[order] Passeriformes | [family] Thraupidae | [latin] Dacnis lineata | [UK] Black-faced Dacnis | [FR] Dacnis a coiffe bleue | [DE] Maskenpitpit | [ES] Mielero de Cara Negra | [IT] Dacne faccianera | [NL] Zwartmasker-pitpit
Both male and female have a yellow iris. The male is turquoise blue with black lores, mask, wings and tail. The centre of the belly and crissum are white as are the underwing coverts which you can see just showing through at the front of the wing. The female is much less colourful being largely brown-olive above and pale grey below
Listen to the sound of Black-faced Dacnis
It is found in Bolivia, Brazil, Colombia, Ecuador, French Guiana, Guyana, Peru, Suriname, and Venezuela. The Black-faced Dacnis is distributed throughout most of the Amazon Basin and the Guianas with two disjunct populations in central Colombia and western Ecuador.
Its natural habitats are subtropical or tropical moist lowland forests, subtropical or tropical swamps, and heavily degraded former forest. It is found in Bolivia, Brazil, Colombia, Ecuador, French Guiana, Guyana, Peru, Suriname, and Venezuela. Its natural habitats are subtropical or tropical moist lowland forests, swamps, and heavily degraded former forest. Commonly resides lowlands to 1350 m.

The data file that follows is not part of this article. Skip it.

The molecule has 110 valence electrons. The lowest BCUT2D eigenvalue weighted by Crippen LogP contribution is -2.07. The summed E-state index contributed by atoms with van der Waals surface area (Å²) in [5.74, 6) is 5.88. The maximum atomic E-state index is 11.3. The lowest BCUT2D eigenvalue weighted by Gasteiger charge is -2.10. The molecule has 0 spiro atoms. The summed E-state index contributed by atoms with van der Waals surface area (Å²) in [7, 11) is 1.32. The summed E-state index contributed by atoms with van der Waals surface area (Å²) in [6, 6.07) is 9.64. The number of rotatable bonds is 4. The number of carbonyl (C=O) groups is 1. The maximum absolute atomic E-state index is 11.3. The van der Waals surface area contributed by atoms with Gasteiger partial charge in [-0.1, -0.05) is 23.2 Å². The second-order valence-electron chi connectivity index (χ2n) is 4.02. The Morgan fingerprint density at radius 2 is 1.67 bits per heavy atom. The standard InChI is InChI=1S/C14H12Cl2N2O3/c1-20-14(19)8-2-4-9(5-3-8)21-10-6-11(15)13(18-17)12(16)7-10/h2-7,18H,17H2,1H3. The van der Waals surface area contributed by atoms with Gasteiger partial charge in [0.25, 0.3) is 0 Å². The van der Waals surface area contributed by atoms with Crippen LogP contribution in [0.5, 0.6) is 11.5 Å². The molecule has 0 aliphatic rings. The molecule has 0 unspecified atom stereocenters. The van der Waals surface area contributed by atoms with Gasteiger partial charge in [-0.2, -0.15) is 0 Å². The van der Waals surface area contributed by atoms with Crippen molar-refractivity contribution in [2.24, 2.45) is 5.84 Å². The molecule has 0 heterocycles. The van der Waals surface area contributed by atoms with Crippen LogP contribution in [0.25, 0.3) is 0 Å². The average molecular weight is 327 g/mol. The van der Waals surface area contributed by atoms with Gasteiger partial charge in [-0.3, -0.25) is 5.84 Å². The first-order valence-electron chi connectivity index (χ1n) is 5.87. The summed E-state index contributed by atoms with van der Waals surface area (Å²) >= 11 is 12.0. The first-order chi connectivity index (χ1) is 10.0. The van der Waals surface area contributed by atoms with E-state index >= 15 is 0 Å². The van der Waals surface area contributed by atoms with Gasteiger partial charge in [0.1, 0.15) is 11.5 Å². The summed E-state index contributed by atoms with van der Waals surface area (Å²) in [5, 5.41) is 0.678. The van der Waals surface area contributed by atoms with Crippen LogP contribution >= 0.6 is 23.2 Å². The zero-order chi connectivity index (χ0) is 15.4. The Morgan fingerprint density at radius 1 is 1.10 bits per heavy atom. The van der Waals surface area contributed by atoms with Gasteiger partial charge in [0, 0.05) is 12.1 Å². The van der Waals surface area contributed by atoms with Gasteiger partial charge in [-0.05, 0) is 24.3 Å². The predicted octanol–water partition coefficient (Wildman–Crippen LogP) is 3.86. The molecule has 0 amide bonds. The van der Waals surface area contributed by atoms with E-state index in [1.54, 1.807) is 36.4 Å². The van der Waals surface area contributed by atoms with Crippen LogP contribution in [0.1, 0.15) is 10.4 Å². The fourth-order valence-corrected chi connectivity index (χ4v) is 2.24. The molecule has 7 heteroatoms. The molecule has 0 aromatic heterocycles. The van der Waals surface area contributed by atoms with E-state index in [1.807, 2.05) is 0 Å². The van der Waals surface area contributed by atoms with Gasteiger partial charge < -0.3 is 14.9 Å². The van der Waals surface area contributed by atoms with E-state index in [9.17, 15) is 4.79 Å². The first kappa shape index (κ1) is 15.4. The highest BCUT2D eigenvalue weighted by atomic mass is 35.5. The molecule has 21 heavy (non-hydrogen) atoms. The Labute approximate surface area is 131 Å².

Little is known about reproduction of this species. The family Thraupidae has general characteristic regarding reproduction. The clutch size is 3-5 eggs. The female incubates the eggs and builds the nest, but the male may feed the female while she incubates. Both sexes feed the young.
The Black-faced Dacnis feeds off fruits, berries, seeds and insects. It will commonly feeds 10 to 50 meters off ground in crown of trees, but occasionally descends to fruiting shrubs. It searches for insects on tree branches.
This species has a large range, with an estimated global Extent of Occurrence of 5,400,000 kmÂ². The global population size has not been quantified, but it is believed to be large as the species is described as ‘frequent’ in at least parts of its range (Stotz et al. 1996). Global population trends have not been quantified, but the species is not believed to approach the thresholds for the population decline criterion of the IUCN Red List (i.e. declining more than 30% in ten years or three generations). For these reasons, the species is evaluated as Least Concern.
Sedentary throughout range